Unfortunately, road safety education and publicity are often undermined in the mass media. Motor manufacturers, and their advertising companies, continue to emphasise the speed and power of their vehicles. Television motoring programmes continue to promote the thrill of speed, placing undue emphasis on performance at speed, often showing cars being raced (albeit not on the public highway). Television dramas often show characters driving at speed when speeding is not essential to the plot or the characterisation.

Motor manufacturers, national press, TV and advertisers should not glamourise speed as exciting and exhilarating nor as 'normal' behaviour. The Advertising Standards Authority has taken action on a number of occasions against car advertisements that promote speed, and this is very welcome. The ASA and other broadcast regulatory bodies could usefully review and strengthen their guidance in this respect.

RoSPA has produced "Presenting Road Safety: A Guide for the Media" 8 to help those working in the media to avoid inadvertently showing bad road user behaviour.

Driver Training

Speeding is a symptom of a more general poor attitude towards driving. One of the weaknesses of the UK's driver licensing system is that once the driving test has been passed, the driver is licensed, virtually for life, with no requirement and very little incentive to develop his/her driving skills any further. Drivers can voluntarily take further training, such as Pass Plus or courses offered by driver training providers such as RoSPA, but there is little incentive for individual drivers to do so. Only 3% of drivers take any further driving instruction after passing their test. 9 Therefore, there is a need to develop new ways of encouraging drivers to continue to develop their driving skills after the test.

RoSPA's report, "Refresher Driver Training", 10 examines the low awareness of post-test training options and motivations and deterrents for taking such training. A leaflet, "Get More From Your Driving" 11 is also available to promote refresher training.

Over the last 15 years or so in Britain, the driver training regime and the Driving Test has been enhanced in a number of ways to try to improve the safety of young drivers. The main changes have been the introduction of the Theory Test and in 2002 the Hazard Perception Test, the expansion of the practical driving test and the introduction of the Pass Plus Scheme. Proposals 12 for further major reforms to the UK's driver training and testing regime are being implemented, and the Government are promoting post-test driver training, and the concept of regular refresher training.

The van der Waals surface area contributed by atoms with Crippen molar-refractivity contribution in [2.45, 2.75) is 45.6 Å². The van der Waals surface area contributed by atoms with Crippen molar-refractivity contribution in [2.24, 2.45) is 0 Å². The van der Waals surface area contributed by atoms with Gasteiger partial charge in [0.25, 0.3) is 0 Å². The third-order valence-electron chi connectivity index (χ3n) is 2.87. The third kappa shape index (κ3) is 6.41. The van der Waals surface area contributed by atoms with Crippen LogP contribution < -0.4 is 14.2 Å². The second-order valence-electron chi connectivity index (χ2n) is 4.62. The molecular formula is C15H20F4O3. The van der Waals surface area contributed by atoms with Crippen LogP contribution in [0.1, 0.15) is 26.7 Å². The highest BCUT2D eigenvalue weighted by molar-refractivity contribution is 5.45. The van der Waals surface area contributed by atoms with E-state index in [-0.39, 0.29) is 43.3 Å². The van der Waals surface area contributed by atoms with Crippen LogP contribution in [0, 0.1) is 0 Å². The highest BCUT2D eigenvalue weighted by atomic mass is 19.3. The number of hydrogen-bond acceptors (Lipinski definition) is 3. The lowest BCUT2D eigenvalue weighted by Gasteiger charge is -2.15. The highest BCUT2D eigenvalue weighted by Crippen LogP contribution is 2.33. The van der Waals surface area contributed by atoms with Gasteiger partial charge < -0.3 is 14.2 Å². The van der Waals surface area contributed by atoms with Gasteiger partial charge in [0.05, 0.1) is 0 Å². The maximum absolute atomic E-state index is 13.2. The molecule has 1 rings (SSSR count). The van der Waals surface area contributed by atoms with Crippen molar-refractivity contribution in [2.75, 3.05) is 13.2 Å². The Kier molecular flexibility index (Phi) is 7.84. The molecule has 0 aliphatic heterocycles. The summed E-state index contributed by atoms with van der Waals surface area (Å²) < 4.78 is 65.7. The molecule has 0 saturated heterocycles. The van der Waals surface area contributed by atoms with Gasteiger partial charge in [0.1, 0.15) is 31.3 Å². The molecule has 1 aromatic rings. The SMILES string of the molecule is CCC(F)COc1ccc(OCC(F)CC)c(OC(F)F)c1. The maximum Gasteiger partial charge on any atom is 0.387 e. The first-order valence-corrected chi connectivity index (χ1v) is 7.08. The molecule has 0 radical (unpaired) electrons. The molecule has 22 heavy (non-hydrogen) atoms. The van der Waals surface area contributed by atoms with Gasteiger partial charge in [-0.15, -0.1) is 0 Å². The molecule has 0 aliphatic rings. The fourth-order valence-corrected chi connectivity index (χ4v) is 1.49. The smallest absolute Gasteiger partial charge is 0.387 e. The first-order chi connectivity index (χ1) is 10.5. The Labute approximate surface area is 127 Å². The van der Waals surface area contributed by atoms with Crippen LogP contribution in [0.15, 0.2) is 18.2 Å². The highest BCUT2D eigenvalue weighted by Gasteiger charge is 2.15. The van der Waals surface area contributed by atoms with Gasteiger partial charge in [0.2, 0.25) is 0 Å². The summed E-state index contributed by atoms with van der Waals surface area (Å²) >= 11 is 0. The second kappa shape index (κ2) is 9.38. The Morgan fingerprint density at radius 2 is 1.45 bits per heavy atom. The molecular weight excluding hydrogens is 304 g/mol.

• Graduated Licensing Systems also offer opportunities to provide phased driving experience for new drivers during the period when they are most at risk of being involved in an accident, and of reducing their exposure to the factors that are most dangerous to them. RoSPA would like to see a stronger commitment to researching and testing how such a system, and what particular elements, would be effective and feasible in the UK. This should be seen as part of the DSA's Safe Driving for Life Programme.

Speed awareness courses provide a good opportunity to educate drivers who have committed speeding offences. Many drivers seem to believe that their car will not do less than 35 mph. Education, training and publicity should seek to help drivers understand that they can control their vehicle sufficiently to drive within the 30 mph speed limit.

Highway Design and Engineering

Drivers' choice of speed is partly dependent on the characteristics of the road on which they are driving, and drivers' perception of what is a safe speed on a particular road will often differ to that of other road users, such as pedestrians, pedal cyclists and horse riders. Therefore, it is important that road design gives drivers the right messages about the maximum safe speed.

Ways of improving the road environment to encourage drivers to drive at appropriate speeds are discussed in "Helping Drivers Not To Speed" 13 and advice on how to avoid inadvertently exceeding the speed limit is provided in RoSPA's "Top Ten Tips To Stay Within the Limit". 14

Safer roads benefit all road users, but especially those who are most vulnerable: pedestrians, cyclists, motorcyclists, children and the elderly.

Speed management is central to road safety. A number of local authorities have already introduced comprehensive speed management strategies that have been successful in reducing casualties and average speeds. A wide range of good practice guidelines have been published by the Department for Transport, the Institute of Highways and Transportation (IHT) and RoSPA.